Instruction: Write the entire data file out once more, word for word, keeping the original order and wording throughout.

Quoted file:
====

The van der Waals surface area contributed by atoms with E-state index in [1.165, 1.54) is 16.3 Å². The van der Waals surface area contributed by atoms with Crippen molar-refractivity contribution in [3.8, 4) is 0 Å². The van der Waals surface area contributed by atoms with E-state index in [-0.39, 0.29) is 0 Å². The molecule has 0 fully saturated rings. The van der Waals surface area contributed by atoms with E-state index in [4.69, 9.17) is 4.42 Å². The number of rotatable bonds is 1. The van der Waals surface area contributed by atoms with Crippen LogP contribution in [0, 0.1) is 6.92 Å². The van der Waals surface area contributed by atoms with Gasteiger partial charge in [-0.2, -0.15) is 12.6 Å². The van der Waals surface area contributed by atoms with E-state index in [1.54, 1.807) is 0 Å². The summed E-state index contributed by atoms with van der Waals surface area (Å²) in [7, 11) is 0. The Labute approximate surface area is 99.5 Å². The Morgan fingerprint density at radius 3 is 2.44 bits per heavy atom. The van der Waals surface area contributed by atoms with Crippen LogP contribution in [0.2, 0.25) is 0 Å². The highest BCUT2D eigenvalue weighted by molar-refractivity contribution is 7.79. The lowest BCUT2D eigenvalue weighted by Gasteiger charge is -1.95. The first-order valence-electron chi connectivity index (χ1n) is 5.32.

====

The van der Waals surface area contributed by atoms with E-state index in [1.165, 1.54) is 16.3 Å². The van der Waals surface area contributed by atoms with Crippen molar-refractivity contribution in [3.8, 4) is 0 Å². The van der Waals surface area contributed by atoms with E-state index in [-0.39, 0.29) is 0 Å². The molecule has 0 fully saturated rings. The van der Waals surface area contributed by atoms with E-state index in [4.69, 9.17) is 4.42 Å². The number of rotatable bonds is 1. The van der Waals surface area contributed by atoms with Crippen LogP contribution in [0, 0.1) is 6.92 Å². The van der Waals surface area contributed by atoms with Gasteiger partial charge in [-0.2, -0.15) is 12.6 Å². The van der Waals surface area contributed by atoms with E-state index in [1.54, 1.807) is 0 Å². The summed E-state index contributed by atoms with van der Waals surface area (Å²) in [7, 11) is 0. The Labute approximate surface area is 99.5 Å². The Morgan fingerprint density at radius 3 is 2.44 bits per heavy atom. The van der Waals surface area contributed by atoms with Crippen LogP contribution in [0.2, 0.25) is 0 Å². The highest BCUT2D eigenvalue weighted by molar-refractivity contribution is 7.79. The lowest BCUT2D eigenvalue weighted by Gasteiger charge is -1.95. The first-order valence-electron chi connectivity index (χ1n) is 5.32.